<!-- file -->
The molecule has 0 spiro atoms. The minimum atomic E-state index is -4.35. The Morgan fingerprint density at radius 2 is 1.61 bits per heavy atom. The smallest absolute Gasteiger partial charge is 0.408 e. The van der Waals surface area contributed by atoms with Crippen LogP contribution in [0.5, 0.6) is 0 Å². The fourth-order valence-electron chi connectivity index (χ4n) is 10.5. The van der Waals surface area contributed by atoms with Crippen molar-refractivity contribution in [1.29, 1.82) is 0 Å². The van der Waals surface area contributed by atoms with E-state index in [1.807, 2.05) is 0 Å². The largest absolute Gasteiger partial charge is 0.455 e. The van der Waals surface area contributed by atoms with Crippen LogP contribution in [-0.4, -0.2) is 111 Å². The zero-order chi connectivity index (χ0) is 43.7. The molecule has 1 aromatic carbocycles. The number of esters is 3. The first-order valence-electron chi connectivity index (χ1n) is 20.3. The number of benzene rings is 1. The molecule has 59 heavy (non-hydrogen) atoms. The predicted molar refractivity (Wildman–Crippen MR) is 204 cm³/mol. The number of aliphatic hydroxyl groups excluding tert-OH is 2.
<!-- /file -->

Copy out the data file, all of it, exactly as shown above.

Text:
The molecule has 0 spiro atoms. The minimum atomic E-state index is -4.35. The Morgan fingerprint density at radius 2 is 1.61 bits per heavy atom. The smallest absolute Gasteiger partial charge is 0.408 e. The van der Waals surface area contributed by atoms with Crippen LogP contribution in [0.5, 0.6) is 0 Å². The fourth-order valence-electron chi connectivity index (χ4n) is 10.5. The van der Waals surface area contributed by atoms with Crippen molar-refractivity contribution in [1.29, 1.82) is 0 Å². The van der Waals surface area contributed by atoms with E-state index in [1.807, 2.05) is 0 Å². The largest absolute Gasteiger partial charge is 0.455 e. The van der Waals surface area contributed by atoms with Crippen LogP contribution in [-0.4, -0.2) is 111 Å². The zero-order chi connectivity index (χ0) is 43.7. The molecule has 1 aromatic carbocycles. The number of esters is 3. The first-order valence-electron chi connectivity index (χ1n) is 20.3. The number of benzene rings is 1. The molecule has 59 heavy (non-hydrogen) atoms. The predicted molar refractivity (Wildman–Crippen MR) is 204 cm³/mol. The number of aliphatic hydroxyl groups excluding tert-OH is 2.